Windows 7: Microsoft Plays It Cool
If the hype Microsoft generated for Vista was a 200-piece brass band playing John Philip Sousa marches with baton twirlers in tow and fireworks going off overhead, then Redmond's attitude toward Windows 7 is something closer to the mood music for this entry, Dave Brubeck's "Take Five" (performed here in 1972 with the requisite earth-tone background and big-bow-tie tuxedos of the era).
They way we remember it -- and it wasn't that long ago -- Microsoft built anticipation for Vista with all the subtlety of Gallagher (remember him?) wielding a sledgehammer. Bill Gates made an ill-fated appearance on "The Daily Show" (which is still hilarious), Microsoft had some sort of huge launch party in New York City, and the sucker trade press (ahem) wrote article after article on the operating system that would make us all forget XP. That was followed, of course, by months of Microsoft telling us how great Vista was, how it really was selling in huge numbers despite the fact that nobody you knew was using it and how it would go rocketing past XP in market share any minute now. (Well, that's what we remember, anyway, so some of that stuff must have happened.) Then, of course, there was the infamous "Vista capable" lawsuit, which produced tons of hilarious internal Microsoft e-mails for our reading pleasure.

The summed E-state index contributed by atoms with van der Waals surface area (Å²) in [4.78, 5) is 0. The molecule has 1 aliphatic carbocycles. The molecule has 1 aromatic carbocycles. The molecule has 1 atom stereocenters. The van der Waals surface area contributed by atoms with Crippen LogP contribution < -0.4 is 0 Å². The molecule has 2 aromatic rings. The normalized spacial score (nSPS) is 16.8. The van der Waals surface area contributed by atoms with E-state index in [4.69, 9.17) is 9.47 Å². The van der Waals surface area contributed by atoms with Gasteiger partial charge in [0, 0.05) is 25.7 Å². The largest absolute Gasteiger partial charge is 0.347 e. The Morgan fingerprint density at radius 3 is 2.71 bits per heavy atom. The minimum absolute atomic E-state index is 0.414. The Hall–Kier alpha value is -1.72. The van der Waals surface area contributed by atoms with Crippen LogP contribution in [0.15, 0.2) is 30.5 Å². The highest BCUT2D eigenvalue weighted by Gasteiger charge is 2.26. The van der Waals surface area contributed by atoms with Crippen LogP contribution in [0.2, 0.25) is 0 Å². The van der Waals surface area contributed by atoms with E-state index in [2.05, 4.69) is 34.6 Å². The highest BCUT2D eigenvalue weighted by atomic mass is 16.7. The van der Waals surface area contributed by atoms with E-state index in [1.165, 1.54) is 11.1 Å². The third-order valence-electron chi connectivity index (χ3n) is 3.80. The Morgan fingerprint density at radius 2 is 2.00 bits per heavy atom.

So, everything considered, the whole Vista thing didn't go so well. We suspect that Microsoft has learned from that, though, because we're sensing a different approach thus far with the build-up to Windows 7. Microsoft seems to be playing it much cooler (hence the "Take Five" mood music) with this OS release.
First of all, Windows 7 is a relatively pedestrian name -- in fact, it's not much more than a code name gone public. Vista, on the other hand, seemed to suggest the precipice of all computing off of which we'd look and see the future of technology, as scary as that thought is now. Beyond that, while it's very clear that Microsoft wants us to buy -- and partners to sell -- Windows 7, we're not getting that in-your-face feeling from Redmond this time around.
Take Bill Veghte's speech about Windows 7 this week. We could almost see him coolly shrug, take a sip of his martini and sink into his leather armchair as he told the crowd at the UBS Global Technology and Services Conference that the new OS would likely create only a modest bump in PC sales. Microsoft? Modest? A new OS? Did these three things really appear in the same story?
They did, and we're not saying that Veghte is wrong. Unfortunately, he's probably right, especially in (all together now) this economy. But just the fact that a Windows bigwig at Microsoft tried to play down expectations for the launch of an OS tells us that Redmond is approaching Windows 7's introduction with a lot more realism, sophistication and maybe even humility than it showed with Vista's introduction.
And given that Microsoft needs to win back some hearts and minds of customers (and of partners) post-Vista, that's probably a very sound approach. Hey, we like John Philip Sousa, but there's a time for "Stars and Stripes Forever" and a time for "Take Five." And right now, we prefer Dave Brubeck's offering to JP Sousa's. Apparently, Microsoft feels the same way.
What's your take on Windows 7 marketing? Are you having to reassure your customers about Microsoft? Is there buzz about the new OS? Reveal all at firstname.lastname@example.org.
Posted by Lee Pender on June 10, 2009 at 11:55 AM